Four SeasonsMay 18 – March 30
On display from May 18 through March 30, Four Seasons is an installation of four sculptures—each standing more than 15 feet high—by contemporary American artist Philip Haas. Encompassing Spring, Summer, Autumn, and Winter, the works are inspired by the 16th-century creations of Italian Renaissance painter Giuseppe Arcimboldo.
About Four Seasons
Contemporary artist Philip Haas's monumental portrait busts reimagine the paintings of celebrated Italian Renaissance master Giuseppe Arcimboldo (1526–93). Inspired by Arcimboldo's series Four Seasons, Haas has created sculptures in painted fiberglass of the 16th-century painter's four human portraits.
Haas offers a fresh perspective in the classical form by presenting the works in three dimensions on a colossal scale. The sculptures are placed in dialog with one another in the Enid A. Haupt Conservatory Courtyard, where visitors can view the formerly two-dimensional figures in the round. Haas's work is part of an art historical tradition that references the work of antecedents, creating contemporary forms rooted in the history of art.
As in Arcimboldo's paintings, all of the features of the four sculpted figures are rendered in simulated plant materials corresponding to the seasons. Haas's selected medium accentuates the original works' visual puzzle of natural forms.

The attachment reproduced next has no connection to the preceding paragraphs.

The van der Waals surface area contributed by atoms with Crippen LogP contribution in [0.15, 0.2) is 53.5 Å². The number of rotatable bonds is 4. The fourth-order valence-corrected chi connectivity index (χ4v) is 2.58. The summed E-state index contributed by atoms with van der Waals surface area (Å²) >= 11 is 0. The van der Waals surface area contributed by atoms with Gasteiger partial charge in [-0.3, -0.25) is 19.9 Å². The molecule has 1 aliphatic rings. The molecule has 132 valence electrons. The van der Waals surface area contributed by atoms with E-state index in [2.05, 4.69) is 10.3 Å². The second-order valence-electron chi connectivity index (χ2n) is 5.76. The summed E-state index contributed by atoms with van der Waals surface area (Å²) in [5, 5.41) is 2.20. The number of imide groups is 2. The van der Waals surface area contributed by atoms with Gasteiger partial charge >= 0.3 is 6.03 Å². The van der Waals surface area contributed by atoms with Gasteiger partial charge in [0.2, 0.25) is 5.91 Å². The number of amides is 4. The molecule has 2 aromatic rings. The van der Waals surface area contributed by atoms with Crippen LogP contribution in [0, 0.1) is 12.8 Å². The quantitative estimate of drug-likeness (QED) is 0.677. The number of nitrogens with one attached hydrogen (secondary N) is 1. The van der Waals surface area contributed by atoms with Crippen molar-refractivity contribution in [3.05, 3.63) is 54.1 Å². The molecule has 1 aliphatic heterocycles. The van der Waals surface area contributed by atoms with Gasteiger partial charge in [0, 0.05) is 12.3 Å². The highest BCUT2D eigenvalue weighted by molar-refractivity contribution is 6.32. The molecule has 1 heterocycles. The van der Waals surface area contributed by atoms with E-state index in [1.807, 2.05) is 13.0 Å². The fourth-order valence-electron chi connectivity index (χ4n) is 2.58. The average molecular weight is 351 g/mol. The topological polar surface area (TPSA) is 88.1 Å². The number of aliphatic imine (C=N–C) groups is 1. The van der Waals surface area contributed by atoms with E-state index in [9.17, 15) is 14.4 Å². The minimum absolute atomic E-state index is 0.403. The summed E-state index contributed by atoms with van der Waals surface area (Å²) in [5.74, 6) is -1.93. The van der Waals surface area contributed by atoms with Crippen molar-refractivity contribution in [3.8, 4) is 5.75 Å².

Smaller-scale maquettes of the Four Seasons are on view in the LuEsther T. Mertz Library Rotunda through October 27.
About Philip Haas
Philip Haas is an American artist and filmmaker. He has presented solo exhibitions at the Kimbell Art Museum in Fort Worth, Texas, and London's Dulwich Picture Gallery. Additionally, he has exhibited sculpture at the National Gallery of Art in Washington, D.C., the Piazza del Duomo in Milan, and the Gardens of Versailles in France. His paintings, sculptures, and films have been featured in installations at the Sonnabend Gallery, New York, and Robilant + Voena in London and Milan.
Haas is the recipient of a Guggenheim Fellowship, and has taught in the visual arts and creative writing programs at Princeton University. He lives and works in New York and London.
Additional support provided by the Milton and Sally Avery Arts Foundation and the Anna-Maria and Stephen Kellen Foundation
Admission to Four Season is included in any All-Garden Pass. See prices by date.
Four Seasons in the News
New York Magazine
Full-page photo montage
Video interview with the artist
Segment on the national morning show "Wake Up with Al"
New York Daily News
An Associated Press article picked-up by multiple news organizations throughout the country
The Hollywood Reporter
A featured profile of the former-filmmaker's art.
Highlighted as one of the best summer attractions.
About Giuseppe Arcimboldo
Renaissance artist Giuseppe Arcimboldo (1526–93) rose to prominence in the mid-16th century. The "composite portraits"—paintings in which subjects are depicted in mosaic-like assemblies of objects such as fruits, vegetables, and even babies—are among the artist's most well-known work today.
Contemporaries referred to Arcimboldo's composite portraits as scherzi (jokes), as they presented clever and amusing visual puns. At the same time, the images show evidence of serious investigations of nature. Arcimboldo's work also suggests an interest in the Doctrine of Signatures, a theory of herbalism in which plants were used to treat body parts they were thought to resemble physically.